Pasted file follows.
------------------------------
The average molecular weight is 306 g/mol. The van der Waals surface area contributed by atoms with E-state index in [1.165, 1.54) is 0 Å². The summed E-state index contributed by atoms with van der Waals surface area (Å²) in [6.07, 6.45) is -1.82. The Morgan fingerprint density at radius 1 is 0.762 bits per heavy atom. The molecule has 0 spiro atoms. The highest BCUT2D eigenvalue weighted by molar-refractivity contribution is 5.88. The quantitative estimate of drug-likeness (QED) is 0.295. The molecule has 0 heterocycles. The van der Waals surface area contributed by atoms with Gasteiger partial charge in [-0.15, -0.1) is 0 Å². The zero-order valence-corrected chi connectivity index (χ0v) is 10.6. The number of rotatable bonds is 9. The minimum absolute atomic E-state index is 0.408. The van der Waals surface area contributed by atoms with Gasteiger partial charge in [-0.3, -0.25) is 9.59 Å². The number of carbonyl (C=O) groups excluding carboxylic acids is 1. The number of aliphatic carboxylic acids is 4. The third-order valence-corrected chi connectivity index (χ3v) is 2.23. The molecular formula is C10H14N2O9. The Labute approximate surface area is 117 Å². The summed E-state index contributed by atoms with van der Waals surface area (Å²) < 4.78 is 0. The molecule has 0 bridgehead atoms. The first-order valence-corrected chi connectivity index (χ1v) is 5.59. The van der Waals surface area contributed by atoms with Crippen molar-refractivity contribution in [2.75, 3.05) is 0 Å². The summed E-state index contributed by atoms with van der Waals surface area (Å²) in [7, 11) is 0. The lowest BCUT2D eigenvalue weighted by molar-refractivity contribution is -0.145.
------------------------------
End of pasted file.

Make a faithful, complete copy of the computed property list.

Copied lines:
The average molecular weight is 306 g/mol. The van der Waals surface area contributed by atoms with E-state index in [1.165, 1.54) is 0 Å². The summed E-state index contributed by atoms with van der Waals surface area (Å²) in [6.07, 6.45) is -1.82. The Morgan fingerprint density at radius 1 is 0.762 bits per heavy atom. The molecule has 0 spiro atoms. The highest BCUT2D eigenvalue weighted by molar-refractivity contribution is 5.88. The quantitative estimate of drug-likeness (QED) is 0.295. The molecule has 0 heterocycles. The van der Waals surface area contributed by atoms with Gasteiger partial charge in [-0.15, -0.1) is 0 Å². The zero-order valence-corrected chi connectivity index (χ0v) is 10.6. The number of rotatable bonds is 9. The minimum absolute atomic E-state index is 0.408. The van der Waals surface area contributed by atoms with Gasteiger partial charge in [-0.3, -0.25) is 9.59 Å². The number of carbonyl (C=O) groups excluding carboxylic acids is 1. The number of aliphatic carboxylic acids is 4. The third-order valence-corrected chi connectivity index (χ3v) is 2.23. The molecular formula is C10H14N2O9. The Labute approximate surface area is 117 Å². The summed E-state index contributed by atoms with van der Waals surface area (Å²) < 4.78 is 0. The molecule has 0 bridgehead atoms. The first-order valence-corrected chi connectivity index (χ1v) is 5.59. The van der Waals surface area contributed by atoms with Crippen molar-refractivity contribution in [2.75, 3.05) is 0 Å². The summed E-state index contributed by atoms with van der Waals surface area (Å²) in [7, 11) is 0. The lowest BCUT2D eigenvalue weighted by molar-refractivity contribution is -0.145.